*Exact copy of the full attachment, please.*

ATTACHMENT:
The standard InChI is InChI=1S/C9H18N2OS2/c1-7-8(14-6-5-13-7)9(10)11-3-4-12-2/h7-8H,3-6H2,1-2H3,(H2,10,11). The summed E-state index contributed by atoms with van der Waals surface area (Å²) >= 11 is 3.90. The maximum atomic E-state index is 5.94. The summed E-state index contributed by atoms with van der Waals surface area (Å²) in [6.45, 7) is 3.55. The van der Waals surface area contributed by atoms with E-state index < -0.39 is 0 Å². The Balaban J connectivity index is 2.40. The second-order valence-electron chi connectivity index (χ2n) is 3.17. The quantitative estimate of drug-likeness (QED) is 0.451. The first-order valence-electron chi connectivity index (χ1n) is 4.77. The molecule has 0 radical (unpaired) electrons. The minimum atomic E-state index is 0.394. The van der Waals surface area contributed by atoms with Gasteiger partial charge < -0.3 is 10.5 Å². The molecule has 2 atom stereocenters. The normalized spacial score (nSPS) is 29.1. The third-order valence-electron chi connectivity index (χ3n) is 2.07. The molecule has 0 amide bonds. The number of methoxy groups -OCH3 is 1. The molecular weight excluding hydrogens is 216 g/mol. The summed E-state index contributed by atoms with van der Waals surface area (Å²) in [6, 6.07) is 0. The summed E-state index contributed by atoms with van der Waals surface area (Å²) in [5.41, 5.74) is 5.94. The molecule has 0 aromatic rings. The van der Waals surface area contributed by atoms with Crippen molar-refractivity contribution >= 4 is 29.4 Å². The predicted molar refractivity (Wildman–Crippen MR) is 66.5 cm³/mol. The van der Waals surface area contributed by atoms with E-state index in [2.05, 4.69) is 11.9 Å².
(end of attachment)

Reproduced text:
The standard InChI is InChI=1S/C9H18N2OS2/c1-7-8(14-6-5-13-7)9(10)11-3-4-12-2/h7-8H,3-6H2,1-2H3,(H2,10,11). The summed E-state index contributed by atoms with van der Waals surface area (Å²) >= 11 is 3.90. The maximum atomic E-state index is 5.94. The summed E-state index contributed by atoms with van der Waals surface area (Å²) in [6.45, 7) is 3.55. The van der Waals surface area contributed by atoms with E-state index < -0.39 is 0 Å². The Balaban J connectivity index is 2.40. The second-order valence-electron chi connectivity index (χ2n) is 3.17. The quantitative estimate of drug-likeness (QED) is 0.451. The first-order valence-electron chi connectivity index (χ1n) is 4.77. The molecule has 0 radical (unpaired) electrons. The minimum atomic E-state index is 0.394. The van der Waals surface area contributed by atoms with Gasteiger partial charge < -0.3 is 10.5 Å². The molecule has 2 atom stereocenters. The normalized spacial score (nSPS) is 29.1. The third-order valence-electron chi connectivity index (χ3n) is 2.07. The molecule has 0 amide bonds. The number of methoxy groups -OCH3 is 1. The molecular weight excluding hydrogens is 216 g/mol. The summed E-state index contributed by atoms with van der Waals surface area (Å²) in [6, 6.07) is 0. The summed E-state index contributed by atoms with van der Waals surface area (Å²) in [5.41, 5.74) is 5.94. The molecule has 0 aromatic rings. The van der Waals surface area contributed by atoms with Crippen molar-refractivity contribution >= 4 is 29.4 Å². The predicted molar refractivity (Wildman–Crippen MR) is 66.5 cm³/mol. The van der Waals surface area contributed by atoms with E-state index in [2.05, 4.69) is 11.9 Å².